Researchers in the United States have used particles from the tobacco mosaic virus (TMV) to produce a new much-needed malaria vaccine.
Scientists from the Walter Reed Army Institute of Research have demonstrated that this novel, second-generation TMV malaria vaccine candidate may offer protection against Plasmodium falciparum malaria – one of the four different species of Plasmodium parasite that causes malaria in humans.
Malaria, infecting approximately 228 million individuals in 2018, remains a meaningful threat to public health and regional stability. Large human populations live in malaria-infested regions of Africa, Southeast Asia and South America, where mosquitoes continuously transmit the malaria parasites from infected to healthy individuals. Though infection rates have been decreasing, this decline has stagnated in recent years, necessitating novel interventions. While malaria has been eradicated from the United States, it remains one of the top five infectious disease threats to deployed service members.
The first generation malaria vaccine, RTS,S (Mosquirix), developed through a collaboration between GlaxoSmithKline Vaccines and the Walter Reed Army Institute of Research, is based on the circumsporozoite protein (CSP) of Plasmodium falciparum. While RTS,S has provided high level protection in controlled human malaria infection trials, its potency and duration of protection against natural malaria infection requires improvement.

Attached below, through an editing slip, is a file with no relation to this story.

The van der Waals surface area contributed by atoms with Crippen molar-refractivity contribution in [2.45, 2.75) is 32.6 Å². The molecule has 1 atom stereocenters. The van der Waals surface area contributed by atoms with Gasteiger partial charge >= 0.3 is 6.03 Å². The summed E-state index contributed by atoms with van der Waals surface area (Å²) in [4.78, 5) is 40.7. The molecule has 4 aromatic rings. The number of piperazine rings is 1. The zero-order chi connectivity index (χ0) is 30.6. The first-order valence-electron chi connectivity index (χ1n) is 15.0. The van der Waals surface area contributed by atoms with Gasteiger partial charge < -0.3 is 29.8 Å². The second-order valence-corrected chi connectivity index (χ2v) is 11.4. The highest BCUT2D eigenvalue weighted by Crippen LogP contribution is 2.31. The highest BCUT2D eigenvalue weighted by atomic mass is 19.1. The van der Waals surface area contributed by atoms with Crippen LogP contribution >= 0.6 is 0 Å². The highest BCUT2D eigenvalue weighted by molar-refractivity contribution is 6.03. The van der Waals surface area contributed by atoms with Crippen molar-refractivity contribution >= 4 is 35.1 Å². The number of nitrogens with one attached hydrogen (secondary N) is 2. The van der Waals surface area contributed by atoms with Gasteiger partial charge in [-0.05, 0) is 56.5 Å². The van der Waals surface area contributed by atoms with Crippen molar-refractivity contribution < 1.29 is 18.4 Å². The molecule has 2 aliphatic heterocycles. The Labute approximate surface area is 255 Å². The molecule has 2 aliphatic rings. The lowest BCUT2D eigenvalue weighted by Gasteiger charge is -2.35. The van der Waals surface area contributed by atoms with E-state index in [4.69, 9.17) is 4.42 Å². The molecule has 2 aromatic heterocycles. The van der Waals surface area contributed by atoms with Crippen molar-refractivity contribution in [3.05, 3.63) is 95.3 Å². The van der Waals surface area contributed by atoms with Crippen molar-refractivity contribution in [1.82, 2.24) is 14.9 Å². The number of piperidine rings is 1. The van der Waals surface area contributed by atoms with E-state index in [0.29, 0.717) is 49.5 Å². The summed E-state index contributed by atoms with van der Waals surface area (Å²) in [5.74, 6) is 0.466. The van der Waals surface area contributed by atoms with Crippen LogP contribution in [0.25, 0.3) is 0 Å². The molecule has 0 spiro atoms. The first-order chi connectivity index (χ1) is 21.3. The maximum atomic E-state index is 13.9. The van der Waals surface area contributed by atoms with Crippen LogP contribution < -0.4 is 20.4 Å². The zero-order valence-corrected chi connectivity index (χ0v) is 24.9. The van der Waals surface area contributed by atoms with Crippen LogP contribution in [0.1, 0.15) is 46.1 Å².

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In an attempt to develop a second-generation CSP-based malaria vaccine, Dr Sheetij Dutta’s laboratory at the WRAIR Malaria Biologics Branch has used the nano-sized disk- and rod-shaped particles of the tobacco mosaic virus (TMV). TMV was one of the earliest known viruses found to cause mottling of tobacco leaves; but this new research shows that the TMV coat protein can also be highly effective as a vaccine scaffold to refocus the host immune system to the most vulnerable epitopes on CSP. Since the TMV-based malaria vaccine was produced using recombinant DNA technology in bacterial cells, it is non infectious to humans and will also not pose a risk to plants.
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Dutta added, “The TMV-malaria vaccine showed a 10X improvement over a comparator vaccine in mice, and the superiority of this vaccine was confirmed in Rhesus monkeys. Serum antibodies from the vaccinated monkeys potently blocked parasite entry into human liver cells up to 11 months following vaccine administration. We are now exploring the utility of TMV particles for rational design of second-generation vaccines against other infectious diseases.”
This research appears in the upcoming journal Proceedings of the National Academy of Sciences.